It’s the simplest manifestation of what a day planner is all
about: time on paper. The clocks occupy a small amount of space
on the page and rest is completely flexible. You can write in your own dates at
the top of each page, and you can treat the rest of the space like a blank page.
Here’s are some words from the designer, Wong Kok Kiong:
Because of the numerous hours in a day (and various other
constraints), the lines in a diary are typically very narrow. They are also
usually equally distributed (somewhat). But our information is a hierarchy.
Some are more important to us. Some we feel happier about. We want to
highlight stuff that’s important to us. We want to write things that are more
important in BIGGER sizes. Our lives cannot be so
easily and clearly divided into equal parcels.
I use the clocks in my chronotebook to keep track of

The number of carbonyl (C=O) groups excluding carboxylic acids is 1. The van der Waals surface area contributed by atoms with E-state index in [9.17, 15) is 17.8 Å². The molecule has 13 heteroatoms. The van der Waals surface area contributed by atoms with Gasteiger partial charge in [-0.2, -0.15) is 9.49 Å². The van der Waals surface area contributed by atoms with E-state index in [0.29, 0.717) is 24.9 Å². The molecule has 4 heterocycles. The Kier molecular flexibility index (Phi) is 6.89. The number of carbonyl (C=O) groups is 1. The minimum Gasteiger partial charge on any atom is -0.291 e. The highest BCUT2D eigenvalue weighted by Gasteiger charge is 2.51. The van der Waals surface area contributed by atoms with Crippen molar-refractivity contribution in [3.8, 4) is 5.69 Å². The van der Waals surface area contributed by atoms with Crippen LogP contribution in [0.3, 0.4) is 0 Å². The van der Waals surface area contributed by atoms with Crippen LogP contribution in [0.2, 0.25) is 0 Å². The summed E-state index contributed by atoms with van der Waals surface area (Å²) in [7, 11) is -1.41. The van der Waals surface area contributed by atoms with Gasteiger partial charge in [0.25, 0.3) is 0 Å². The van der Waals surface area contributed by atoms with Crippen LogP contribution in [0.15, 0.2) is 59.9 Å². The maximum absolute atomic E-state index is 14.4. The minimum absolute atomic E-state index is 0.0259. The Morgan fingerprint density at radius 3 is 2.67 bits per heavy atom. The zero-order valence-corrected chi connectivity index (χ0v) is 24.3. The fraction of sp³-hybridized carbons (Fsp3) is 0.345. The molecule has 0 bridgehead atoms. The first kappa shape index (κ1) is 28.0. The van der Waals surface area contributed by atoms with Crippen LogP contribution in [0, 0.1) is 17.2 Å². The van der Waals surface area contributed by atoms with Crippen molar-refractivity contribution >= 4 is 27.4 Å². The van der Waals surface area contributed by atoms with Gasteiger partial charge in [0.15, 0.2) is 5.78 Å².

appointments, how much time I spend working on things, and when I wake and sleep
each day. The free space is great for daily to-dos and interesting quotes or
ideas I come across. It’s small enough to fit in my back pocket and it’s the
first day planner I’ve consistently used for over a week (going on 2 months
The chronotebook teaches us that multifunction is not
the same as multipurpose. That there’s a logical, hypothetical way to
do something and a simple, flexible way to do the same. When given the choice, I
choose the latter. I absolutely swear by my chronotebook and recommend it
without conviction (I’ve already bought three more of them).
For those of you wondering how you can get it outside New York
you can call Muji Times Square (212)382-2300 and they’ll ship it to you. The
notebook itself costs $4.95.